From the wake service held Jan. 18, 2012
“I give praise to you, Father, Lord of heaven and earth, for although you have hidden these things from the wise and the learned you have revealed them to the childlike.” (Matt. 11:25)
This evening we celebrate the life of Sister Joan´ Kupfert. And what a life she lived. From 1944 until 1991, she spent her life educating youth. She once wrote that her service to the Church was a particularly stable one. She noted, “I have long felt a great need to witness to Catholicism in a Catholic high school setting.” And that she did. But where did it all start?
Bonita Kupfert was born on May 28, 1921 in Peoria, a daughter of Frank and Kathryn Roth Kupfert. She had an older sister, Dorothy, who died suddenly at the age of seven when Bonita was just over a year old. She and her younger brother, Bernard, his wife Lois, and their eight children were very close. She dearly loved Bernard’s family and spoke of them often.
In her autobiography, she wrote: “I was born to devout, stable and faith-filled parents. Being cared for and being loved were predominant in the memories of my childhood. Catholic education was a top priority; my parents saved and sacrificed to make it possible.”
Bonita attended St. Boniface School and the Academy of Our Lady in Peoria. After graduation from high school, she worked as a secretary before entering our Benedictine community on December 8, 1942. She was given the name Joan´ as a novice and made her first profession as a Benedictine Sister on August 21, 1944.
Sister Joan´ wrote: “My call to religious life seemed to follow naturally from my home environment. The transition from home to community was not too difficult since the ideals and values taught at home were strengthened in the religious environment.”
She received a Bachelor’s degree in education from Quincy College in Quincy, Ill., and a Master’s degree in secondary administration from Marquette University, Milwaukee, Wis. She also received certification in guidance and counseling from Xavier College in Chicago.
Her ministries included teaching elementary grades 4-8; high school religion, P.E. and business education, as well as dorm perfect at St. Mary’s Academy, Nauvoo. She served as secretary to Mother Ricarda and as secretary to Sister Rose and registrar at St. Mary’s Academy. Already at the school for 16 years, she became Principal of the Academy from 1962 to 1969. During those years the enrollment at the Academy was at its peak.
In an article in the school newspaper entitled, “A Day with the Principal: Efficient, Understanding, and Fun,” it spoke of her sensible direct method of discipline, her personal approach to the students, and her interest and participation in the girls’ activities.
Upon hearing of Sister Joan´s death, a St. Mary’s alumna wrote: “I loved Sr. Joan´. Her enthusiasm at each day’s general assembly always included ‘This is the day the Lord has made, let us rejoice and be glad in it…..Alleluia! I have that verse written on a plaque in her honor in my home to this day. Thank you to her and her love while I was in High School at St. Mary’s.” — Leonora Holmes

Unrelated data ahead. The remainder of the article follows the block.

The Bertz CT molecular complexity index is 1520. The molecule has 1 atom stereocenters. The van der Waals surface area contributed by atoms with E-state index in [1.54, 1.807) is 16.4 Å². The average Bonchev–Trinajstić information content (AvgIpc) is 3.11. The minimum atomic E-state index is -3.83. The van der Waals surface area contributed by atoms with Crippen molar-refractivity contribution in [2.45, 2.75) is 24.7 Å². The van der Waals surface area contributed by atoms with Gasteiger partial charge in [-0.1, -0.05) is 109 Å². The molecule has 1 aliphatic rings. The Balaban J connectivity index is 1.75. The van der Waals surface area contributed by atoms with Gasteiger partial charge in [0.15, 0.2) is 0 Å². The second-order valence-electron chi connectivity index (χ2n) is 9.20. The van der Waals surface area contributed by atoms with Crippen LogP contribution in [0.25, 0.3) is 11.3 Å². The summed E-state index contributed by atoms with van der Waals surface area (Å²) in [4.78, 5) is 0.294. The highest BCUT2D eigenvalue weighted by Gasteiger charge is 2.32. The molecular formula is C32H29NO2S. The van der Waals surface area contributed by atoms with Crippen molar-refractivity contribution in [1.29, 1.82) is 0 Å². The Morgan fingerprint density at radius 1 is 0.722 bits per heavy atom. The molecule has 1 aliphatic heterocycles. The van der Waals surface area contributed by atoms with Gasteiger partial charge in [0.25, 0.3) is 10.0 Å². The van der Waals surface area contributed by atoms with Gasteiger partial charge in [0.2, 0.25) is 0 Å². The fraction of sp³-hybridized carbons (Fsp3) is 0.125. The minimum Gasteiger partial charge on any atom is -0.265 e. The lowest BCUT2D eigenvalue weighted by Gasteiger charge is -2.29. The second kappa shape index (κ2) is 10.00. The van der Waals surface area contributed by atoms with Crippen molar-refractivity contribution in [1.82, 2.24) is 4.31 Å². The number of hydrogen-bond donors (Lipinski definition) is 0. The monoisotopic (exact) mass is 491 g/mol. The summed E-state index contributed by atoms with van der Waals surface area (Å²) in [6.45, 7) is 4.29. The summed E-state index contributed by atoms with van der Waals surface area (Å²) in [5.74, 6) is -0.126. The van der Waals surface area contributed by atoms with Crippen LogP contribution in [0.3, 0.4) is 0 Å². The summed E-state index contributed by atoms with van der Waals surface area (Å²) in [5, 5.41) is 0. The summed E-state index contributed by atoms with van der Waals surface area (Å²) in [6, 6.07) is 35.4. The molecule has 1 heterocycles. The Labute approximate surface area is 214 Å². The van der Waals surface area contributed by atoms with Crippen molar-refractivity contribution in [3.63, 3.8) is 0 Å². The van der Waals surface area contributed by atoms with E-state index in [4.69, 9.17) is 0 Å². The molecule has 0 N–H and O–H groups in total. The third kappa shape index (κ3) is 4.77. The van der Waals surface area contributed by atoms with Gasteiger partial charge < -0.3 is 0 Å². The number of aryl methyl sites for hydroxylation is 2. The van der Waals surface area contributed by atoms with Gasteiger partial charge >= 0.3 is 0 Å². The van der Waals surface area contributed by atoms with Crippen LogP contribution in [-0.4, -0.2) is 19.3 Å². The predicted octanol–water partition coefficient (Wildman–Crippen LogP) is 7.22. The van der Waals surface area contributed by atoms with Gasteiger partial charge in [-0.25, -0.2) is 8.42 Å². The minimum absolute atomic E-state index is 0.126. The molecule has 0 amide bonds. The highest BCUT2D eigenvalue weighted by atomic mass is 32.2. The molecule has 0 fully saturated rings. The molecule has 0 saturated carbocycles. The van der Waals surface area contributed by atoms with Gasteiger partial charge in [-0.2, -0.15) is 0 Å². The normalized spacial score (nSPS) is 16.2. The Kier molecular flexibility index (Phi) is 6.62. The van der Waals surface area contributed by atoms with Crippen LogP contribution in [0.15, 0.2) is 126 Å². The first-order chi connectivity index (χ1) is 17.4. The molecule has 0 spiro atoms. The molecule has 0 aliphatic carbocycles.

After leaving the Academy, Sister Joan´ taught business education, and she was a guidance counselor both at Bergan High School in Peoria and Alleman High School in Rock Island.
Sister Joan´ returned to the monastery to serve as Subprioress from 1991 to 1996. She continued her service to the community as sacristan, both in Nauvoo and after our move to Rock Island.
Sister Joan´ was a woman of prayer. She loved the Liturgy of the Hours. It was always a privilege to sit next to her during prayer because she recited each verse with such meaning.
There was another beautiful side of Sister Joan´ that cannot be overlooked. She will always be remembered for her distinctive sense of humor. As one of our Sisters related to me, “She was so mischievous. She was always getting me into trouble.”
There are many, many stories about Sister Joan´ that could keep us entertained for many hours. She could say things with such a straight face that one didn’t know whether to believe her or not.
Sister Rosemary Murphy told me of one such instance. As a novice, Sister Rosemary was assisting with chapel work. She had been using a broom that was worn down, so Sister Adele, her novice mistress, gave her a new broom. Sister Rosemary told Sister Joan´, a junior sister in the group ahead of her, that she had a new broom. Sister Joan´s comment was, “Has it been blessed?” Sister Rosemary thought she had better put the broom back in the closet. When Sister Adele came along, she asked why Sister Rosemary wasn’t using the new broom. Sister Rosemary responded with the question, “Has it been blessed?”
This is only one of many stories. Each of us has special memories of Sr. Joan´. We all know that she was a fun character. I would like you to tell more of that story. I invite you to share a memory of Sister Joan´ with us.
Sister Phyllis McMurray, OSB
January 17, 2012